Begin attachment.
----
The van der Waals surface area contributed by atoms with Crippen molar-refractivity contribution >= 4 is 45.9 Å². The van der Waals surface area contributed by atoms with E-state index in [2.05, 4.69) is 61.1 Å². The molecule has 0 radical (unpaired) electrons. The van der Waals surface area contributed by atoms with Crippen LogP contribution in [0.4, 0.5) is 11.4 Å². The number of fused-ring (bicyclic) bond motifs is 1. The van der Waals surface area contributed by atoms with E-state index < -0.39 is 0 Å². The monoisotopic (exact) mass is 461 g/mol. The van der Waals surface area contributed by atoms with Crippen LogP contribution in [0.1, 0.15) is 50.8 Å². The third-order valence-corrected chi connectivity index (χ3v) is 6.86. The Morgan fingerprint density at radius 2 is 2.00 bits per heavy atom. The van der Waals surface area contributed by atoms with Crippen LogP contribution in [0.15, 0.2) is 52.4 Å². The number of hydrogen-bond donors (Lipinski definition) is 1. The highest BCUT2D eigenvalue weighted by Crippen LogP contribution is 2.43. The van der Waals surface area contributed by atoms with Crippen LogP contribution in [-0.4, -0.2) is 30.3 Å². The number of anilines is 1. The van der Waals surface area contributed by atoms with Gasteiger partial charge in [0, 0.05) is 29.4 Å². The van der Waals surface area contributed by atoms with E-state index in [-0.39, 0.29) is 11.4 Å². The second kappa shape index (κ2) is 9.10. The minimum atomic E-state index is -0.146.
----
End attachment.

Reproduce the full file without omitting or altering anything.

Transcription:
The van der Waals surface area contributed by atoms with Crippen molar-refractivity contribution >= 4 is 45.9 Å². The van der Waals surface area contributed by atoms with E-state index in [2.05, 4.69) is 61.1 Å². The molecule has 0 radical (unpaired) electrons. The van der Waals surface area contributed by atoms with Crippen LogP contribution in [0.4, 0.5) is 11.4 Å². The number of fused-ring (bicyclic) bond motifs is 1. The van der Waals surface area contributed by atoms with E-state index < -0.39 is 0 Å². The monoisotopic (exact) mass is 461 g/mol. The van der Waals surface area contributed by atoms with Crippen LogP contribution in [0.1, 0.15) is 50.8 Å². The third-order valence-corrected chi connectivity index (χ3v) is 6.86. The Morgan fingerprint density at radius 2 is 2.00 bits per heavy atom. The van der Waals surface area contributed by atoms with Crippen LogP contribution in [0.15, 0.2) is 52.4 Å². The number of hydrogen-bond donors (Lipinski definition) is 1. The highest BCUT2D eigenvalue weighted by Crippen LogP contribution is 2.43. The van der Waals surface area contributed by atoms with Crippen LogP contribution in [-0.4, -0.2) is 30.3 Å². The number of anilines is 1. The van der Waals surface area contributed by atoms with Gasteiger partial charge in [0, 0.05) is 29.4 Å². The van der Waals surface area contributed by atoms with E-state index in [-0.39, 0.29) is 11.4 Å². The second kappa shape index (κ2) is 9.10. The minimum atomic E-state index is -0.146.